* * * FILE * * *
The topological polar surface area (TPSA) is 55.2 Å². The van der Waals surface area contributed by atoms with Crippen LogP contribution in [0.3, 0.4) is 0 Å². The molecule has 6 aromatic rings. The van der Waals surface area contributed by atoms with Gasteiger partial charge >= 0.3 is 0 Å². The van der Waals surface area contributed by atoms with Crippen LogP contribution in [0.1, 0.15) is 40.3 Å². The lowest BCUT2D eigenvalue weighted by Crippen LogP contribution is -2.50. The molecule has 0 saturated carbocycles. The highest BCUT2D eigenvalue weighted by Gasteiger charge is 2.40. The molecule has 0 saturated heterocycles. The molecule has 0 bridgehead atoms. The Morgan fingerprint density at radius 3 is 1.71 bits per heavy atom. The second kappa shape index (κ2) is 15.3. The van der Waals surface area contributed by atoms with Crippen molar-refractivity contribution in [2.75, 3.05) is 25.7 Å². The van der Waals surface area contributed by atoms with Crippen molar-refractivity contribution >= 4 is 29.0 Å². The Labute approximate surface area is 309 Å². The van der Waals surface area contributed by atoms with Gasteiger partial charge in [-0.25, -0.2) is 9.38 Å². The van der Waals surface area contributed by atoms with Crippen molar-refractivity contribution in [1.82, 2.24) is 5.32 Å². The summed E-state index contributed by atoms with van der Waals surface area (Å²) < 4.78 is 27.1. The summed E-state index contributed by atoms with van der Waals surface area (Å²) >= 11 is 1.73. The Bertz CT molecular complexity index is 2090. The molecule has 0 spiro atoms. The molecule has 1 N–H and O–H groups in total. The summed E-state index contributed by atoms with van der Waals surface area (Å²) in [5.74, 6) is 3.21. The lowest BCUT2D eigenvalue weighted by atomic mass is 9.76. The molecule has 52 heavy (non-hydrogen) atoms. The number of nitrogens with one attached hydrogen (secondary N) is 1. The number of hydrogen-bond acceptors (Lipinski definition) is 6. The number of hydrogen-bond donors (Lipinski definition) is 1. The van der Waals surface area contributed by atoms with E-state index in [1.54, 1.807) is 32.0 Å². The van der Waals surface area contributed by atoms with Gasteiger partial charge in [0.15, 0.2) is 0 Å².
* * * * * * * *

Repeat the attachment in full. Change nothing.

The topological polar surface area (TPSA) is 55.2 Å². The van der Waals surface area contributed by atoms with Crippen LogP contribution in [0.3, 0.4) is 0 Å². The molecule has 6 aromatic rings. The van der Waals surface area contributed by atoms with Gasteiger partial charge >= 0.3 is 0 Å². The van der Waals surface area contributed by atoms with Crippen LogP contribution in [0.1, 0.15) is 40.3 Å². The lowest BCUT2D eigenvalue weighted by Crippen LogP contribution is -2.50. The molecule has 0 saturated carbocycles. The highest BCUT2D eigenvalue weighted by Gasteiger charge is 2.40. The molecule has 0 saturated heterocycles. The molecule has 0 bridgehead atoms. The Morgan fingerprint density at radius 3 is 1.71 bits per heavy atom. The second kappa shape index (κ2) is 15.3. The van der Waals surface area contributed by atoms with Crippen molar-refractivity contribution in [2.75, 3.05) is 25.7 Å². The van der Waals surface area contributed by atoms with Crippen molar-refractivity contribution >= 4 is 29.0 Å². The Labute approximate surface area is 309 Å². The van der Waals surface area contributed by atoms with Gasteiger partial charge in [-0.25, -0.2) is 9.38 Å². The van der Waals surface area contributed by atoms with Crippen molar-refractivity contribution in [1.82, 2.24) is 5.32 Å². The summed E-state index contributed by atoms with van der Waals surface area (Å²) < 4.78 is 27.1. The summed E-state index contributed by atoms with van der Waals surface area (Å²) >= 11 is 1.73. The Bertz CT molecular complexity index is 2090. The molecule has 0 spiro atoms. The molecule has 1 N–H and O–H groups in total. The summed E-state index contributed by atoms with van der Waals surface area (Å²) in [5.74, 6) is 3.21. The lowest BCUT2D eigenvalue weighted by atomic mass is 9.76. The molecule has 52 heavy (non-hydrogen) atoms. The number of nitrogens with one attached hydrogen (secondary N) is 1. The number of hydrogen-bond acceptors (Lipinski definition) is 6. The number of hydrogen-bond donors (Lipinski definition) is 1. The van der Waals surface area contributed by atoms with E-state index in [1.54, 1.807) is 32.0 Å². The van der Waals surface area contributed by atoms with Gasteiger partial charge in [0.15, 0.2) is 0 Å².